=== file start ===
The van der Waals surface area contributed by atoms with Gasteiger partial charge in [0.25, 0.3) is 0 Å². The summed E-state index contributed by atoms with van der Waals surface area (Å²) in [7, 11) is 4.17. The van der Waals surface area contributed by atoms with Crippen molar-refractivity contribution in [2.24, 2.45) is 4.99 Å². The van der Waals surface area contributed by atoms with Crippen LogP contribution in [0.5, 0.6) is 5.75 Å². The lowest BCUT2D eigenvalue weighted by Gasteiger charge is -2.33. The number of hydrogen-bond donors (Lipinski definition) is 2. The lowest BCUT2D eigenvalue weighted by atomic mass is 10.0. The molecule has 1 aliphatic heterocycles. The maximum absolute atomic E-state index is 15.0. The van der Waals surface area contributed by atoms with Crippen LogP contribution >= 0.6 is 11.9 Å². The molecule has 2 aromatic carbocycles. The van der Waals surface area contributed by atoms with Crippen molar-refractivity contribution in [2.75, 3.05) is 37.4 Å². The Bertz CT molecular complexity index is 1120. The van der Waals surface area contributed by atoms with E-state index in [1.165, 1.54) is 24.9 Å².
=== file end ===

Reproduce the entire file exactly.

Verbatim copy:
The van der Waals surface area contributed by atoms with Gasteiger partial charge in [0.25, 0.3) is 0 Å². The summed E-state index contributed by atoms with van der Waals surface area (Å²) in [7, 11) is 4.17. The van der Waals surface area contributed by atoms with Crippen molar-refractivity contribution in [2.24, 2.45) is 4.99 Å². The van der Waals surface area contributed by atoms with Crippen LogP contribution in [0.5, 0.6) is 5.75 Å². The lowest BCUT2D eigenvalue weighted by Gasteiger charge is -2.33. The number of hydrogen-bond donors (Lipinski definition) is 2. The lowest BCUT2D eigenvalue weighted by atomic mass is 10.0. The molecule has 1 aliphatic heterocycles. The maximum absolute atomic E-state index is 15.0. The van der Waals surface area contributed by atoms with Crippen LogP contribution >= 0.6 is 11.9 Å². The molecule has 2 aromatic carbocycles. The van der Waals surface area contributed by atoms with Crippen molar-refractivity contribution in [2.75, 3.05) is 37.4 Å². The Bertz CT molecular complexity index is 1120. The van der Waals surface area contributed by atoms with E-state index in [1.165, 1.54) is 24.9 Å².